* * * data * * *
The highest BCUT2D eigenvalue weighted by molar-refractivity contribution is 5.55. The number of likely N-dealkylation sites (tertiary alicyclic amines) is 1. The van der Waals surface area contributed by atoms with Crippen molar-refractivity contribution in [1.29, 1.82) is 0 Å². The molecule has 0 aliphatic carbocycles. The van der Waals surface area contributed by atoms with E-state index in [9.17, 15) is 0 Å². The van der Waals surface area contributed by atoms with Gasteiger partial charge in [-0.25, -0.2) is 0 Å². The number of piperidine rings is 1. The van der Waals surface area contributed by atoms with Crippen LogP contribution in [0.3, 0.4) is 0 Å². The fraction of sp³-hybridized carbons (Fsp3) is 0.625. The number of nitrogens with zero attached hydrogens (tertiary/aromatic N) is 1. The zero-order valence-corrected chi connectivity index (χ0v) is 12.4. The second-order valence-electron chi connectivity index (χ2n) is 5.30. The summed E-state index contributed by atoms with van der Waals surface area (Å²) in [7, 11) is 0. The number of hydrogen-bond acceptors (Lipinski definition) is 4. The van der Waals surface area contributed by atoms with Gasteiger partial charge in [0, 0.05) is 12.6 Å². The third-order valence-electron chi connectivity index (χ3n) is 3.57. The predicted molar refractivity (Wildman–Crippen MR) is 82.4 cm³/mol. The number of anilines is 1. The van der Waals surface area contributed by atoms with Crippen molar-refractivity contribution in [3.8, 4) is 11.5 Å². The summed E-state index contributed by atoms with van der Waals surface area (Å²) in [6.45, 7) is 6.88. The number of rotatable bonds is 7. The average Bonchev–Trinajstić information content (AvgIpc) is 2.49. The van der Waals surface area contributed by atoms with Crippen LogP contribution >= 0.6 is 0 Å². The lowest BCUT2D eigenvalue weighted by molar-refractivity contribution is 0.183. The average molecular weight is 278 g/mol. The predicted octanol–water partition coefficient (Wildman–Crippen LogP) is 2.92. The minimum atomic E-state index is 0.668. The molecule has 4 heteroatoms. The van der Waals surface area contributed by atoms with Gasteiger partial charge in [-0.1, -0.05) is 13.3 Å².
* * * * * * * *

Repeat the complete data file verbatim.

The highest BCUT2D eigenvalue weighted by molar-refractivity contribution is 5.55. The number of likely N-dealkylation sites (tertiary alicyclic amines) is 1. The van der Waals surface area contributed by atoms with Crippen molar-refractivity contribution in [1.29, 1.82) is 0 Å². The molecule has 0 aliphatic carbocycles. The van der Waals surface area contributed by atoms with E-state index in [9.17, 15) is 0 Å². The van der Waals surface area contributed by atoms with Gasteiger partial charge in [-0.25, -0.2) is 0 Å². The number of piperidine rings is 1. The van der Waals surface area contributed by atoms with Crippen LogP contribution in [0.3, 0.4) is 0 Å². The fraction of sp³-hybridized carbons (Fsp3) is 0.625. The number of nitrogens with zero attached hydrogens (tertiary/aromatic N) is 1. The zero-order valence-corrected chi connectivity index (χ0v) is 12.4. The second-order valence-electron chi connectivity index (χ2n) is 5.30. The summed E-state index contributed by atoms with van der Waals surface area (Å²) in [7, 11) is 0. The number of hydrogen-bond acceptors (Lipinski definition) is 4. The van der Waals surface area contributed by atoms with Gasteiger partial charge in [0, 0.05) is 12.6 Å². The third-order valence-electron chi connectivity index (χ3n) is 3.57. The predicted molar refractivity (Wildman–Crippen MR) is 82.4 cm³/mol. The number of anilines is 1. The van der Waals surface area contributed by atoms with Crippen molar-refractivity contribution in [3.8, 4) is 11.5 Å². The summed E-state index contributed by atoms with van der Waals surface area (Å²) in [6.45, 7) is 6.88. The number of rotatable bonds is 7. The average Bonchev–Trinajstić information content (AvgIpc) is 2.49. The van der Waals surface area contributed by atoms with Crippen LogP contribution >= 0.6 is 0 Å². The lowest BCUT2D eigenvalue weighted by molar-refractivity contribution is 0.183. The average molecular weight is 278 g/mol. The predicted octanol–water partition coefficient (Wildman–Crippen LogP) is 2.92. The minimum atomic E-state index is 0.668. The molecule has 4 heteroatoms. The van der Waals surface area contributed by atoms with Gasteiger partial charge in [-0.1, -0.05) is 13.3 Å².